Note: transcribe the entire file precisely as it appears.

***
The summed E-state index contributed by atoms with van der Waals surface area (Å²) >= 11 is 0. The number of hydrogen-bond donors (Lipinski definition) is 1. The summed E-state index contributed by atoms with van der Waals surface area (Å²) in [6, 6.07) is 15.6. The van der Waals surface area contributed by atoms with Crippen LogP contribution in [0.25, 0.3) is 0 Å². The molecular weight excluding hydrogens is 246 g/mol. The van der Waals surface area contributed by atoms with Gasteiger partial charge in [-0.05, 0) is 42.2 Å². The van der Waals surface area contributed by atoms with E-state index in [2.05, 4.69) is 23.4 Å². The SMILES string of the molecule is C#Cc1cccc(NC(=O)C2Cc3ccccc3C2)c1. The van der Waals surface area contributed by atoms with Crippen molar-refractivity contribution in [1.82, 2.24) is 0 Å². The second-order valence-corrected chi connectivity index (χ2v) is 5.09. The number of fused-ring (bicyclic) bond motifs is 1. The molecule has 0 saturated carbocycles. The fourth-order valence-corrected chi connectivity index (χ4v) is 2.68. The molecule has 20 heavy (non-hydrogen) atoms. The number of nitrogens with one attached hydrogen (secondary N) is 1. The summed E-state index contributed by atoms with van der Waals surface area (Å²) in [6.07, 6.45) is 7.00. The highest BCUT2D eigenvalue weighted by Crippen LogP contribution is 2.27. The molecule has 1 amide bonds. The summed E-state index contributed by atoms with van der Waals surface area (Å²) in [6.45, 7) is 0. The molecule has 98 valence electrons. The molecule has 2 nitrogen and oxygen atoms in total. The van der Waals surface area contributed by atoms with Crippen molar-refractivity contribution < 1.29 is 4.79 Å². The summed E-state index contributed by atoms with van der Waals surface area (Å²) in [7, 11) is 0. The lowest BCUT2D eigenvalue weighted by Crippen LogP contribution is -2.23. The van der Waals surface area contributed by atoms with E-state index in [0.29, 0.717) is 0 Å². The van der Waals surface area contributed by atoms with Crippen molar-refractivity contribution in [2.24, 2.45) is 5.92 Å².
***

The summed E-state index contributed by atoms with van der Waals surface area (Å²) >= 11 is 0. The number of hydrogen-bond donors (Lipinski definition) is 1. The summed E-state index contributed by atoms with van der Waals surface area (Å²) in [6, 6.07) is 15.6. The van der Waals surface area contributed by atoms with Crippen LogP contribution in [0.25, 0.3) is 0 Å². The molecular weight excluding hydrogens is 246 g/mol. The van der Waals surface area contributed by atoms with Gasteiger partial charge in [-0.05, 0) is 42.2 Å². The van der Waals surface area contributed by atoms with E-state index in [2.05, 4.69) is 23.4 Å². The SMILES string of the molecule is C#Cc1cccc(NC(=O)C2Cc3ccccc3C2)c1. The van der Waals surface area contributed by atoms with Crippen molar-refractivity contribution in [1.82, 2.24) is 0 Å². The second-order valence-corrected chi connectivity index (χ2v) is 5.09. The number of fused-ring (bicyclic) bond motifs is 1. The molecule has 0 saturated carbocycles. The fourth-order valence-corrected chi connectivity index (χ4v) is 2.68. The molecule has 20 heavy (non-hydrogen) atoms. The number of nitrogens with one attached hydrogen (secondary N) is 1. The summed E-state index contributed by atoms with van der Waals surface area (Å²) in [6.07, 6.45) is 7.00. The highest BCUT2D eigenvalue weighted by Crippen LogP contribution is 2.27. The molecule has 1 amide bonds. The summed E-state index contributed by atoms with van der Waals surface area (Å²) in [6.45, 7) is 0. The molecule has 98 valence electrons. The molecule has 2 nitrogen and oxygen atoms in total. The van der Waals surface area contributed by atoms with Crippen molar-refractivity contribution < 1.29 is 4.79 Å². The summed E-state index contributed by atoms with van der Waals surface area (Å²) in [7, 11) is 0. The lowest BCUT2D eigenvalue weighted by Crippen LogP contribution is -2.23. The van der Waals surface area contributed by atoms with E-state index in [0.29, 0.717) is 0 Å². The van der Waals surface area contributed by atoms with Crippen molar-refractivity contribution in [2.24, 2.45) is 5.92 Å².